When supporting someone on the journey of recovery, there is a fine line to walk. We long for a loved one with a substance use disorder to overcome it, to live their healthiest, best lives, substance-free. Sometimes that can make us push in a way that is not helpful to them. For example, we may provide well-intended advice and support that is closely connected to expectations. While expectations can help motivate someone, it is important that the person knows that our love for them is not connected to them meeting those expectations. 

What It Means to Be in Recovery 

We need to remember that each person needs to follow their own path of recovery. We may not agree with their path, but it is not our path to direct. It is theirs. And that path might meander a little. It might go up and down. It might go on a side path for a while. That’s okay.  

When someone identifies themselves as “being in recovery,” that doesn’t necessarily mean that they are substance-free in this moment. It means they are trying their best to get there. Perhaps the road to recovery for someone you know looks more like a deer trail than a highway. That might be a bit discouraging, especially when someone steps off the path altogether, but remember that a deer is getting fed along the trail. For a person in recovery, human connections are the “food” that gives them strength.  

Spending time with friends provides a person in recovery with a sense of being valued.
It has been said that the opposite of addiction is connection.
Spending time with someone in recovery is the most important thing you can do.

Supporting Recovery: Walk Alongside 

One of the most important things we can do is recognize and celebrate each step, both large and small, to encourage them and build up their confidence. By celebrating when a loved one makes progress and providing encouragement when they stumble, we can help people in recovery continue to move forward. No one can dictate the speed or path of their recovery, but we can be there for them.  

People with substance use disorders usually struggle with more than one substance. So maybe recovery begins with getting through one day without one of the substances. Maybe it’s getting through an hour without any. Perhaps it is finally making that call to a Peer Support Specialist, a doctor, or a counselor. Or it could be the simple yet extremely difficult acknowledgement that they cannot complete this journey of recovery on their own.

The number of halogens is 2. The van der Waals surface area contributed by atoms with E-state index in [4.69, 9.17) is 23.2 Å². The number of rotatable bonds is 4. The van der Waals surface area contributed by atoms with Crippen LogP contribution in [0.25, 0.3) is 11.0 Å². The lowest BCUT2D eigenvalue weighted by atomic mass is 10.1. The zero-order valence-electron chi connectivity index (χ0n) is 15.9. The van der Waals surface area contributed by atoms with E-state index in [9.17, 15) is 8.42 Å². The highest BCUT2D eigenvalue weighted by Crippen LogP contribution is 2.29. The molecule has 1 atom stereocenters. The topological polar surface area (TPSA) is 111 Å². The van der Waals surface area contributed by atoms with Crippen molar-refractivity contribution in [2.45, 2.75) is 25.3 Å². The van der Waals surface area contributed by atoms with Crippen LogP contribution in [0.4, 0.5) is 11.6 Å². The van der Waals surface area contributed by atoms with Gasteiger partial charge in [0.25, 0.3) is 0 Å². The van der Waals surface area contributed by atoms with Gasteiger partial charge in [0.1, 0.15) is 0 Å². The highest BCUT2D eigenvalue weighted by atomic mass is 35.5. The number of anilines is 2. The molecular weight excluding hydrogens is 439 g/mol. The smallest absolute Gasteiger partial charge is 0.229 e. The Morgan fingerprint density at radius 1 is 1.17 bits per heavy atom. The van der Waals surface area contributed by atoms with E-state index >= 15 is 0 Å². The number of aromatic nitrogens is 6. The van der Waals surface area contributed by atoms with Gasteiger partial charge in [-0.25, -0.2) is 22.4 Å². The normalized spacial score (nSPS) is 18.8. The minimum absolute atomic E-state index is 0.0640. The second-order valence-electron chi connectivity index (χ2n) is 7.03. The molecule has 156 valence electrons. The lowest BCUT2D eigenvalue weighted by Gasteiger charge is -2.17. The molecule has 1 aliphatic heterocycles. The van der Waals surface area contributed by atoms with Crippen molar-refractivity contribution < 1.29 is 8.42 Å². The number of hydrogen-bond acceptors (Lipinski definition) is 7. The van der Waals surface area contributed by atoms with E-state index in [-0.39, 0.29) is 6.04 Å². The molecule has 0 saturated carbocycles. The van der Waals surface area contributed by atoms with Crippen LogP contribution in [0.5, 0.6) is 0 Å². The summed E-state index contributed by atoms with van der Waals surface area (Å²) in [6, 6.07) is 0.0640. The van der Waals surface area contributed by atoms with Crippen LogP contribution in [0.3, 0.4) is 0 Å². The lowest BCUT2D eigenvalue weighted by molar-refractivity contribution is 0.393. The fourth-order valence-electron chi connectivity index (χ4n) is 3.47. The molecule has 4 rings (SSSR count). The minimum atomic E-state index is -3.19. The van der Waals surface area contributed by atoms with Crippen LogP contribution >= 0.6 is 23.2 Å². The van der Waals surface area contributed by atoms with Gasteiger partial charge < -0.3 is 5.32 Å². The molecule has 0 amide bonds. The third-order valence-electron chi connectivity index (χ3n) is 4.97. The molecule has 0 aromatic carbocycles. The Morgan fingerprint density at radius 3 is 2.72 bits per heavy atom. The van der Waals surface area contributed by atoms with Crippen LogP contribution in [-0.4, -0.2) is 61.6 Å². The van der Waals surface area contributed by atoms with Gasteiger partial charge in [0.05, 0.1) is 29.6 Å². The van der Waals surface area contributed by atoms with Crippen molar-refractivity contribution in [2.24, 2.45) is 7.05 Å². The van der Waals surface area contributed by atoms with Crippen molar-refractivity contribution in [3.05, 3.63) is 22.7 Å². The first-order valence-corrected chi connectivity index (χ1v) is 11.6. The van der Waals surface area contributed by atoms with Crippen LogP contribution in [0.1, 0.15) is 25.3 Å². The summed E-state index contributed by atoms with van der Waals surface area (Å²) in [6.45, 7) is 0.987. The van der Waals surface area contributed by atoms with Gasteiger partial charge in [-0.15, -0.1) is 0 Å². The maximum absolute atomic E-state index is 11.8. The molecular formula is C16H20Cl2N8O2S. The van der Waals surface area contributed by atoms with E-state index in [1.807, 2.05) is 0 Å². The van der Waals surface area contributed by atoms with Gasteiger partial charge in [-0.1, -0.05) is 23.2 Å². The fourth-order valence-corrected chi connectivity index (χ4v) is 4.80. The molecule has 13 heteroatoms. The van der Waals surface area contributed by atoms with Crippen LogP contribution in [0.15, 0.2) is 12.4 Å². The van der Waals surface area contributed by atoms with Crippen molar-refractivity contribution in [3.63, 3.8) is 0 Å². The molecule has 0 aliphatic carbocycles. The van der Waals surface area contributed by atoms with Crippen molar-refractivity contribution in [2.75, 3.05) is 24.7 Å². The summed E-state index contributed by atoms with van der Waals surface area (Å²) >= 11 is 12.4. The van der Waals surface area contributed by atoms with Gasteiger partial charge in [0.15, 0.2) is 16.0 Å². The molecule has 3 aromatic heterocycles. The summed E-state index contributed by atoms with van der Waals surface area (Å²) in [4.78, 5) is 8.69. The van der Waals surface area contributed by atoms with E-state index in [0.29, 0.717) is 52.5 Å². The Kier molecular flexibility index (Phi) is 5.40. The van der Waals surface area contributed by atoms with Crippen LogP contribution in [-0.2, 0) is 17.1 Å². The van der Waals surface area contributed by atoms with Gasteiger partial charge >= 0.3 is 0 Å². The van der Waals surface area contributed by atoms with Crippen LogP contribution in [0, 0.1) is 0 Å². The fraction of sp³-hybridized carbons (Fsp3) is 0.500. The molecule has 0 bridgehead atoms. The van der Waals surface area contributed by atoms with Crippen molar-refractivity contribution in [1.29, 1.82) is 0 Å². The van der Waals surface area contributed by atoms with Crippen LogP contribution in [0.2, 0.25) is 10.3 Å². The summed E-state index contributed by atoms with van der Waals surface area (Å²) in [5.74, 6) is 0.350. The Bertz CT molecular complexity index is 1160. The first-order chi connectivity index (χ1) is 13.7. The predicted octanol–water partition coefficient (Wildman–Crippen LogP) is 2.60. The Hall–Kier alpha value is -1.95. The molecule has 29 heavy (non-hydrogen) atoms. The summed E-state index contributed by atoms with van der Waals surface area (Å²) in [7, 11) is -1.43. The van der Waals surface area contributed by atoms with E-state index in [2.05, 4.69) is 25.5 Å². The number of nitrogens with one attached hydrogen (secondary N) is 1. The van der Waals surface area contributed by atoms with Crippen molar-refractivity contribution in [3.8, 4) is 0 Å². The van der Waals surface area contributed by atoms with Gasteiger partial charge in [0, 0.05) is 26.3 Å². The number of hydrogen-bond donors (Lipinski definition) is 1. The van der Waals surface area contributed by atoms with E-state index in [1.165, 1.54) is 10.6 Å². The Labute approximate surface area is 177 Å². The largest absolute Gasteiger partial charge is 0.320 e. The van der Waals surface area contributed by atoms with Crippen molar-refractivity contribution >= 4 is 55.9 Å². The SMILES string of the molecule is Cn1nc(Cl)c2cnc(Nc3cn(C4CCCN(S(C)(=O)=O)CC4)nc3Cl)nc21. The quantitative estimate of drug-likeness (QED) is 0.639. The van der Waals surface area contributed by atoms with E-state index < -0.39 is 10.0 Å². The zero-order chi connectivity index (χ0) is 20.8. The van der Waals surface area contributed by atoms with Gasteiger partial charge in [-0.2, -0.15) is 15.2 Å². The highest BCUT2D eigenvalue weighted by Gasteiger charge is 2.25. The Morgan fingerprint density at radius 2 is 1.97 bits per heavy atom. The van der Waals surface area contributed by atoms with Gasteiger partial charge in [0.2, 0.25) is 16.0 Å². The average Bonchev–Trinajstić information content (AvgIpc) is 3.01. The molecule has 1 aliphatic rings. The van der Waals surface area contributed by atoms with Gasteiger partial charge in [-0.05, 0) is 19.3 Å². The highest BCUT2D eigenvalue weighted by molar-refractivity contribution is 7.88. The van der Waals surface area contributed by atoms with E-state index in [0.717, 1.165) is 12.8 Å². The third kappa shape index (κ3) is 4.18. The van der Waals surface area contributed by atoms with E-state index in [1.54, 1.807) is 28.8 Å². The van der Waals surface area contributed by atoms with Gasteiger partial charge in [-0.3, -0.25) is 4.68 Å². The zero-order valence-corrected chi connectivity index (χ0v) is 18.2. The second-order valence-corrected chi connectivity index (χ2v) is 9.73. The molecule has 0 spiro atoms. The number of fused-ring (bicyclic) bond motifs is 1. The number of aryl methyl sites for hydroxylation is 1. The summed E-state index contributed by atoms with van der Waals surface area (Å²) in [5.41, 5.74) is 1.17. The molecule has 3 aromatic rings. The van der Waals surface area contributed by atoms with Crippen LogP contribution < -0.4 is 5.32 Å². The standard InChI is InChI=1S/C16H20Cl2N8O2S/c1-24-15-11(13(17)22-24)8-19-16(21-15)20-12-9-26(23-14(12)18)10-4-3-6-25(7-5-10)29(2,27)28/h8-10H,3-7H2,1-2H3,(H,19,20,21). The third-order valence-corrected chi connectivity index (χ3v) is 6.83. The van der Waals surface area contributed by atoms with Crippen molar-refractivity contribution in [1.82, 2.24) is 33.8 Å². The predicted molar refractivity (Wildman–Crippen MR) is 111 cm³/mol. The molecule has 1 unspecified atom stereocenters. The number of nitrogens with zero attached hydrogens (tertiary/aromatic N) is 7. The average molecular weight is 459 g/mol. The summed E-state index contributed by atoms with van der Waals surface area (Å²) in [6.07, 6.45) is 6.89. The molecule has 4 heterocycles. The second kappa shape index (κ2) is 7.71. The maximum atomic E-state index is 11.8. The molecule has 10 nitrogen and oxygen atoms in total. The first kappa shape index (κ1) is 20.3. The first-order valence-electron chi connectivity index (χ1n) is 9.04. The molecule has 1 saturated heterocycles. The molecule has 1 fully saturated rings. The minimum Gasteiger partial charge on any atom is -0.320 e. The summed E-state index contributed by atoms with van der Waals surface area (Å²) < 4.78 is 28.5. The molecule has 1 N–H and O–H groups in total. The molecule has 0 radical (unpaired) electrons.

What does it look like to celebrate each step forward? It doesn’t have to be anything expensive or grand. Celebrating can just mean an acknowledgement of the progress and/or an affirmation that you believe in the person and their strength to continue. It could be a hug. It could be giving them something small and fun, like a favorite candy bar, a small bouquet of wildflowers, or a card. You could make their favorite dessert or meal, or take them out for a cup of coffee.  

Giving someone a hand up with they fall lets them know you care. The same is true when someone who is in recovery "falls."
Always approach someone from a place of love. It is okay to let them know you are disappointed in a decision they have made, but remember to remind them they are loved.

Facing Setbacks 

Know that this journey is a long one. It is very possible, even likely, that your loved one will begin using again, and how you treat them during that time can make a huge difference in their journey. When someone begins using substances again, they often feel shame. Displaying anger and disappointment around their decision to use again will only add to that. We might think, “Good! Maybe they’ll be so ashamed they won’t do it again!” However, that is not how this works. That sense of shame disconnects the person from you, a person they trusted. They then find it harder to trust others and admit that they need help. Their sense of loneliness increases, creating an emotional pain that can drive them towards substance misuse instead of away from it.  

Anger, disappointment, fear—those are natural feelings, and it is important that you acknowledge them. It is how you express them that makes the difference. Yelling, belittling, insulting—those will drive the person away. Instead, try to let them know (as gently as possible) that you are angry or disappointed, but that you still love them and you are always ready to help them move forward again. If you can’t do that right away, it is okay to tell the person that this is very emotional for you, and you need some time to process it. Again, emphasize love and support. People who misuse substances often have a history of emotional pain. They often expect others to abandon them. Your immediate reassurance builds up a piece of resilience within them, so maybe next time, they can make it further on their journey of recovery. 

Remember, the journey of recovery looks different for every person. What one person steps over, another person might stumble upon. What helps one person might have no impact on another. While “perfection” might be the goal of a substance-free healthy lifestyle, each step of progress must be directed by the person in recovery. We can hold their hand along the way. It might seem like a small thing to us, but it can mean the world to them. 

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